Hostility to Zuma sparks ANC election concerns
South African president linked to series of scandals in recent years
South African president Jacob Zuma before making a speech in Soweto. The country’s first citizen was booed and heckled repeatedly by some sections of the crowd throughout the Mandela memorial service. Photograph: Reuters
The hostile reception South African president Jacob Zuma received as he made his way on to the stage for Nelson Mandela’s memorial service will cause the ruling African National Congress party significant concern with elections only months away.
The occasion should have portrayed the ANC in an extremely positive light given the high esteem in which Mandela is held at home and abroad. But instead, the former liberation movement came away looking like its leader is under severe pressure in terms of his popularity and appeal.
The majority of those booing Zuma were earlier singing ANC struggle songs in honour of other party leaders such as Winnie Madikizela-Mandela and Thabo Mbeki, who both received resounding applause when they arrived.
The country’s first citizen, however, was booed and heckled repeatedly by some sections of the crowd throughout the event at the FNB stadium in Soweto.
He was first heckled when the screens showed him arriving with his two wives, Bongi Ngema and Thobeka Madiba, then twice again when he was introduced by programme director Cyril Ramaphosa, the ANC deputy president.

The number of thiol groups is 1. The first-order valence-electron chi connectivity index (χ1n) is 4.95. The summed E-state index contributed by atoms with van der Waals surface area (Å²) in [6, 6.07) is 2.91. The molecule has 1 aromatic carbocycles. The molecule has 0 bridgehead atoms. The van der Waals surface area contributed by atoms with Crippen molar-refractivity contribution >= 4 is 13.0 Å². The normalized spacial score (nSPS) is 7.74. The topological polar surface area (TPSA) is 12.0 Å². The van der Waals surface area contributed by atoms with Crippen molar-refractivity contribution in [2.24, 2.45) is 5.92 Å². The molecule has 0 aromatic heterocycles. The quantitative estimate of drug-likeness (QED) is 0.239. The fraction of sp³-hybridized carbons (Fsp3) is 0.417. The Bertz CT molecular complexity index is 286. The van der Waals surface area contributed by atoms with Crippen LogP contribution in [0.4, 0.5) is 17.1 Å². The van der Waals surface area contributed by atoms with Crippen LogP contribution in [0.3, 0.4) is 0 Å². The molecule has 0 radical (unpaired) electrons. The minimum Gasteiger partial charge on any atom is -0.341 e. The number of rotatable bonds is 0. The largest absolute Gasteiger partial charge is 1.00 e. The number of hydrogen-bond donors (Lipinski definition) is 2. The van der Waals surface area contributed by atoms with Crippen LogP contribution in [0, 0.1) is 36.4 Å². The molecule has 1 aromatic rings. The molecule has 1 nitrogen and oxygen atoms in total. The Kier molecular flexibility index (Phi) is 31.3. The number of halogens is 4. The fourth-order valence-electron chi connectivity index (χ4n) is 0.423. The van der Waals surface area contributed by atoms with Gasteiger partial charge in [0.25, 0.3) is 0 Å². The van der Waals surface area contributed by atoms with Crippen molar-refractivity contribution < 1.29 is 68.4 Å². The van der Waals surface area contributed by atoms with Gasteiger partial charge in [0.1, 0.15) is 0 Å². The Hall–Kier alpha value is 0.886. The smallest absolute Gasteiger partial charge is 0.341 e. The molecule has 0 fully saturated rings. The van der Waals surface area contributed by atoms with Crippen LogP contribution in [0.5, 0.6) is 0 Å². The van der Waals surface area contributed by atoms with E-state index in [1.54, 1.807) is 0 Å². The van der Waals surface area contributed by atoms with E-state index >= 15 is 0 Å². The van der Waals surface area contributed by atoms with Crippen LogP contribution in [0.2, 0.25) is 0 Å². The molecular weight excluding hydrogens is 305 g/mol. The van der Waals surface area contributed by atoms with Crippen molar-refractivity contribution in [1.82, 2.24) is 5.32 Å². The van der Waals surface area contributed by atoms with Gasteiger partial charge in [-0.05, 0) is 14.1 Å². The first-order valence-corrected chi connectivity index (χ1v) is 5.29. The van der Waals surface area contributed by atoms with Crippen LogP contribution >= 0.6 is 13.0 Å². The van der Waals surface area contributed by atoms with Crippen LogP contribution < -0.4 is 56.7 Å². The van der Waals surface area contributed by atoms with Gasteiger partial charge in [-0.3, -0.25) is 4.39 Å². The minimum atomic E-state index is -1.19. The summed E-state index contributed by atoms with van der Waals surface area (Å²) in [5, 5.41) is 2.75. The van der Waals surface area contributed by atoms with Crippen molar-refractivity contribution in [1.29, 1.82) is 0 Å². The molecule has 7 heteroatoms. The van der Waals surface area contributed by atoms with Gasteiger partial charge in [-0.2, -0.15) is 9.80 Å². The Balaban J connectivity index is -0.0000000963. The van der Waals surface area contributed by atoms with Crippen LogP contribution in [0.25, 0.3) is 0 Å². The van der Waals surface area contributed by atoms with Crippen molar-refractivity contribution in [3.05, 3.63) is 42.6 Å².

What motivated those responsible is unclear, but in the weeks leading up to Mandela’s death Zuma had been in the news for all the wrong reasons. This, combined with numerous other scandals he has been embroiled in, might well have prompted their ire.
Most recently, South Africa’s public protector sent a provisional report to affected parties on the controversial upgrades made at Zuma’s Nkandla home. It was leaked to the media.
The state spent R208 million (about €18 million) on the upgrades, which were meant to be purely security-related. But the plans for the renovations show the residence contains 10 air-conditioned rooms, underground living quarters, a clinic for Zuma and his family, 10 houses for security personnel, houses for air force and police units, a helipad, underground parking, playgrounds and visitor centres.
Many have criticised Zuma for this extravagance at the expense of the taxpayer. He maintains he has done no wrong and had no input into the work carried out.
However, the public protector’s investigation provisionally found he received substantial personal benefits from the work done.
This latest controversy is just the tip of the iceberg. Zuma has been embroiled in a number of scandals in recent years, though he has managed to overcome them all so far.
Earlier this year there was the “Guptagate Affair”. It is thought Zuma was the hidden hand that sanctioned the landing of an aircraft of wedding guests by his friends the Guptas at a military base at Waterkloof in Pretoria.
In 2005 Zuma was accused of raping the daughter of a friend at his home in Johannesburg, a charge he vehemently denied. He was found not guilty when the case went to trial a year later, with the judge deciding the sex was consensual.
Zuma was also accused of receiving 783 payments worth over R4 million (about €350,000) from his friend and financial adviser Schabir Shaik, who was accused of being a go-between between the then ANC deputy president and French arms manufacturing company Thomson.
The corruption charges relating to these payments were withdrawn only days before he was sworn in as president in 2006.